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CHAPTER III.THE STRUGGLE FOR THE SUPREMACY OF THE WORLD (B.C. 334-330)
NO MODERN GENERAL COULD POSSIBLY have started on a campaign with the means at Alexander’s disposal. He had indeed a splendid army of all branches, heavy infantry, light infantry, slingers and archers, artillery such as the ancients could produce without gunpowder and cavalry, both Thessalian and Macedonian, fit for both skirmishing and the shock of battle. If its numbers were not above 40,000, this moderate force was surely as much as any commander could handle in a rapid campaign with long marches through a hostile country. Ancient authors, who were mostly pedants knowing nothing of war, speak as if two or three hundred thousand men could be marched across a continent without trouble. Xerxes was even supposed to have led some millions into Greece. But all this is absurd, and we know very well that as the commissariat and appointments of more than 40,000 men, marching great distances through strange country, would tax the ablest modern Quartermaster-General, with railroads to help him, so any larger army would have been simply useless to Alexander. He had already secured his passage into Asia by means of the troops which Philip had sent to the Hellespont and the Troad just before his death; but he had no large fleet, and the warships of Phoenicia would have effectually stopped him, had he delayed. This was another reason for collecting no huge army, and it was very well known that a small number of disciplined troops, such as the Greek troops of Xenophon or Agesilaus, were as well able to meet myriads of barbarians, as the victors of Plassy or Assaye to win their victories under very like circumstances.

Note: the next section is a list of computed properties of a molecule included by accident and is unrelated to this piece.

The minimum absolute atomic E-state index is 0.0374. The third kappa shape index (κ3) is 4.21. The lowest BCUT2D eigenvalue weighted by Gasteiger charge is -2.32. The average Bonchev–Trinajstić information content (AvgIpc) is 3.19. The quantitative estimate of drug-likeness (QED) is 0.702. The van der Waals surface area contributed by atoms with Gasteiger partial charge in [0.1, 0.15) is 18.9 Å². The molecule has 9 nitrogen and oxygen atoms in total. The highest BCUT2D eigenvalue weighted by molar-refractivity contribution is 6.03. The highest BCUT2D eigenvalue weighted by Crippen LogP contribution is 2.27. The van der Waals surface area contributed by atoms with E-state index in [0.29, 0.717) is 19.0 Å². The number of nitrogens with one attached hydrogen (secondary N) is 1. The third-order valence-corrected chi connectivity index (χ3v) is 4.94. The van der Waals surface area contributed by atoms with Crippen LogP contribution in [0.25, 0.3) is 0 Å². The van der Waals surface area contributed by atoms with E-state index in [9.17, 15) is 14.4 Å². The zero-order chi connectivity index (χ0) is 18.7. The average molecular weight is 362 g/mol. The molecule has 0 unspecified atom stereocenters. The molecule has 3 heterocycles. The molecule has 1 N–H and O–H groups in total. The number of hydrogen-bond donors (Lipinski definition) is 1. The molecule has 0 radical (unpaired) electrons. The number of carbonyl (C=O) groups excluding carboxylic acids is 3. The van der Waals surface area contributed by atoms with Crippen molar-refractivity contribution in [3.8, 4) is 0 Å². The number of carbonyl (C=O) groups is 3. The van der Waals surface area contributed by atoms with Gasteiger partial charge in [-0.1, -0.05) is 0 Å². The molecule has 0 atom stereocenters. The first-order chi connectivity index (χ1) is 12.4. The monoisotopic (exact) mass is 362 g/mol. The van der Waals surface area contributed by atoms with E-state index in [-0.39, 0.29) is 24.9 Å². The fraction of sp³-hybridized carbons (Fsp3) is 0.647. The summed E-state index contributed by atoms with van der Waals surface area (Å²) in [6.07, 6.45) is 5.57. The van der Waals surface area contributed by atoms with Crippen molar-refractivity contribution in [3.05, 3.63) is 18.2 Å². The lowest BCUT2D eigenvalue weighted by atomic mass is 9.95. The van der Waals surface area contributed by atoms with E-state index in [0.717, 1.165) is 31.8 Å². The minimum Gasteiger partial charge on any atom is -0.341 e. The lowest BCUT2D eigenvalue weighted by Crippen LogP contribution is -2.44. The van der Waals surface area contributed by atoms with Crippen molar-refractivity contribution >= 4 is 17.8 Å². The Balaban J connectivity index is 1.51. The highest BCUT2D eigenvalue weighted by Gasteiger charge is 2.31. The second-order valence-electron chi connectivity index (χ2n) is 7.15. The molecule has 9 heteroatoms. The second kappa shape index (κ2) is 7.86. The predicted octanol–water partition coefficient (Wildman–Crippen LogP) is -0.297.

After a Homeric landing on the coast near Ilium and sacrifices to the Ilian goddess at her ancient shrine, with feasts and games, the king started East to meet the Persian satraps, who had collected their cavalry and Greek mercenary infantry on the plain of Zeleia, behind the river Granicus (B.C. 334). Here he fought his first great battle, and showed the nature of his tactics. He used his heavy infantry, divided into two columns or phalanxes as his left wing, flanked by Thessalian cavalry, to threaten the right of the enemy, and keep him engaged while he delivered his main attack. Developing this movement by a rapid advance in echeloned squadrons thrown forward to the right, threatening to outflank the enemy, he induced them to spread their forces towards their left wing, and so weaken their left centre. No sooner had he succeeded in this than he threw his heavy cavalry on this weak point, and after a very severe struggle in crossing the river, and climbing its rugged banks, he completely broke the enemy’s line. The Persian nobles did all they could to retrieve their mistake; they threw themselves into the gap, and fought heroically with Alexander and his companions; it seemed a mere accident that they did not succeed in killing him, and so altering the world’s history. Here was indeed a distinct fault in his tactics; he constantly and recklessly exposed his own life, and so risked the whole campaign on the chance of his own escape. For though he was an excellent soldier, active, strong, and highly trained, delighting in the excitement of a hand-to-hand struggle, and so affording a fine example to his officers, it is agreed that the guiding spirit should not involve itself more than is necessary in the heat and turmoil, as well as the great risk, of personal combat.